Ryozen Museum of History 幕末維新ミュージアム 霊山歴史館
The Ryozen Museum of History is dedicated to the often violent events that brought to an end the Tokugawa regime at the climax of the Edo Period. This period of Japanese history is known as the Bakumatsu - or "the end of the Bakufu" and saw the downfall of the shogunate in 1868 after more than 250 years in power.
The catalyst for this upheaval, though not the direct cause for the fall of the Tokugawa, was the arrival of Commodore Perry's Black Ships at Shimoda in Tokyo Bay. Various armed factions gathered in Kyoto, the imperial capital, under the slogan of sonno joi (Revere The Emperor; Expel the Barbarians) hoping to force a return to imperial rule to counteract the threat from the encroaching Western powers, namely the USA, Britain, France and Russia.
The ensuing Meiji Restoration saw sovereign power "restored" to the emperor and Japan embark on a path of rapid modernization and industrialization under a reforming Meiji government.
Many of these bloody events leading up to the Meiji Ishin or Meiji Restoration were played out on the streets of Kyoto as bands of anti-Tokugawa royalists battled the pro-Tokugawa Shinsengumi special police.
Sakamoto Ryoma, an icon of the anti-Tokugawa factions was assassinated in Kyoto and the sword that supposedly killed him is on display at the museum. Other exhibits at the Ryozen Museum of History include weapons used in the Boshin War that settled the outcome between the two sides after the decisive Battle of Fushimi-Toba in south west Kyoto, wall panels, wood block prints, models and video reconstructions of the main events.
The Ryozen Museum of History also hosts regular temporary exhibitions related to the Meiji Restoration.
A lack of English explanations means that this interesting museum remains off the tourist trail, though the museum shop has a variety of sought-after goods such as Sakamoto Ryoma t-shirts and Shinsengumi-related items.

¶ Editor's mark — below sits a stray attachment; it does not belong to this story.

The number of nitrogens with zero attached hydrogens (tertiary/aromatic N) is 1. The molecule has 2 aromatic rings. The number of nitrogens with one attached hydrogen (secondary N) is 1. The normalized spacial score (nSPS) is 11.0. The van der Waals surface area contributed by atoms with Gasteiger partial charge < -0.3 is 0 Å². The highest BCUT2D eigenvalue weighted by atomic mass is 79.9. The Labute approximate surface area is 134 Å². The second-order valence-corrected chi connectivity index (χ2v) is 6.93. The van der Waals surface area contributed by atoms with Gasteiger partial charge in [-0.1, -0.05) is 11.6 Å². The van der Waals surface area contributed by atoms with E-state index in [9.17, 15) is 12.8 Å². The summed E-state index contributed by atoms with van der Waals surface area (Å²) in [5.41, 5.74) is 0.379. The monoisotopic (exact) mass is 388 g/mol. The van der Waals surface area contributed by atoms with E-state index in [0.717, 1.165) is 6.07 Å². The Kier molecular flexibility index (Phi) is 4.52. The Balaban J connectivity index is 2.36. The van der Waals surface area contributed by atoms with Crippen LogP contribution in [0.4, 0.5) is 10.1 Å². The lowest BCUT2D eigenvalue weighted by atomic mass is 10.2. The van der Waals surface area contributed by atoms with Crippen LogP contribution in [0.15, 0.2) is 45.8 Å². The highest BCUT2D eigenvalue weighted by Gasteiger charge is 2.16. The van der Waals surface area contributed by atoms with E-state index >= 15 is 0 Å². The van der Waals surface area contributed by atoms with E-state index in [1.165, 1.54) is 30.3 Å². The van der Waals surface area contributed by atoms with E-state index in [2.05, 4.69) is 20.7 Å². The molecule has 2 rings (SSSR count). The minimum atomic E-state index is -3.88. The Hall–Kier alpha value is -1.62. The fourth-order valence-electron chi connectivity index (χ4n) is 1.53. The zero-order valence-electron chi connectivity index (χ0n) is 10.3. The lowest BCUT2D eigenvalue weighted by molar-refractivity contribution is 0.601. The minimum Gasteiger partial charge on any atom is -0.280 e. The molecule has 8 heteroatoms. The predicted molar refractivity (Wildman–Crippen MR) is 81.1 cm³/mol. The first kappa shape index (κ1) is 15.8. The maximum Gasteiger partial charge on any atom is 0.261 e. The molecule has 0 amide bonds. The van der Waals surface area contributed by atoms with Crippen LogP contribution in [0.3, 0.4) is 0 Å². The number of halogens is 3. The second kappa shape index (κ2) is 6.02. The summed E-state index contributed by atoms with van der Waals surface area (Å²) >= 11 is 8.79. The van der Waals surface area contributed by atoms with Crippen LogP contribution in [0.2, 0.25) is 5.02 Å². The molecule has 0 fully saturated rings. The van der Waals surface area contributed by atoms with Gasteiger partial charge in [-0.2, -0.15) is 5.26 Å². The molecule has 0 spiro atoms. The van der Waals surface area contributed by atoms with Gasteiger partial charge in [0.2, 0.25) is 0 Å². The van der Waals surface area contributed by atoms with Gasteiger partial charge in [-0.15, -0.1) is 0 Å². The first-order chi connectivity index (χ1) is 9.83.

Access - getting to the Ryozen Museum of History
The museum is located at the top of Kodaiji Minami Monzen-dori.
Ryozen Museum of History
Kyoto, 26 605-0861
Tel: 075 531 3773
Directions: Near Kodaiji Temple. From Kyoto Station, take bus 206 and get off at "Higashiyama Yasui Geko." From Keihan Shijo Station, take bus 207 to the same bus stop.
Accommodation in Gion
Gion is one of the most popular places in Kyoto to stay on any vacation to the ancient capital of Japan. Some of the accommodation options on offer in Gion are traditional Japanese guest houses, ryokan or minshuku, a few of them converted machiya (Edo Period wooden merchant houses). They offer a traditional Japanese stay, that is sleeping in futon mattresses on tatami (woven straw) floors and sharing a hot tub. (Note: Guests remove their shoes before entering).
Recently to cater to modern, Western tastes many of the guest houses have become holiday homes or apartments: Japanese in spirit, decor and interior furnishings but Western in usage with beds, Wifi and attached showers.
Some recommended places to stay in Gion include Hana-Touro Hotel Gion, with Japanese-style restaurant, concierge desk, plus kimono and bicycle hire, Hotel The Celestine Kyoto Gion, which features an on-site restaurant, Tempura Endo Yasaka, serving Japanese cuisine including tempura and sushi, Iori Machiya Stay, offering machiya accommodation in various locations in Kyoto and Yuzuya Ryokan, a luxurious 5-star traditional inn with antique furnishings and seasonal ikebana arrangements. All rooms include tatami floors and traditional futon bedding.
See a full listing of accommodation in Kyoto's Gion district.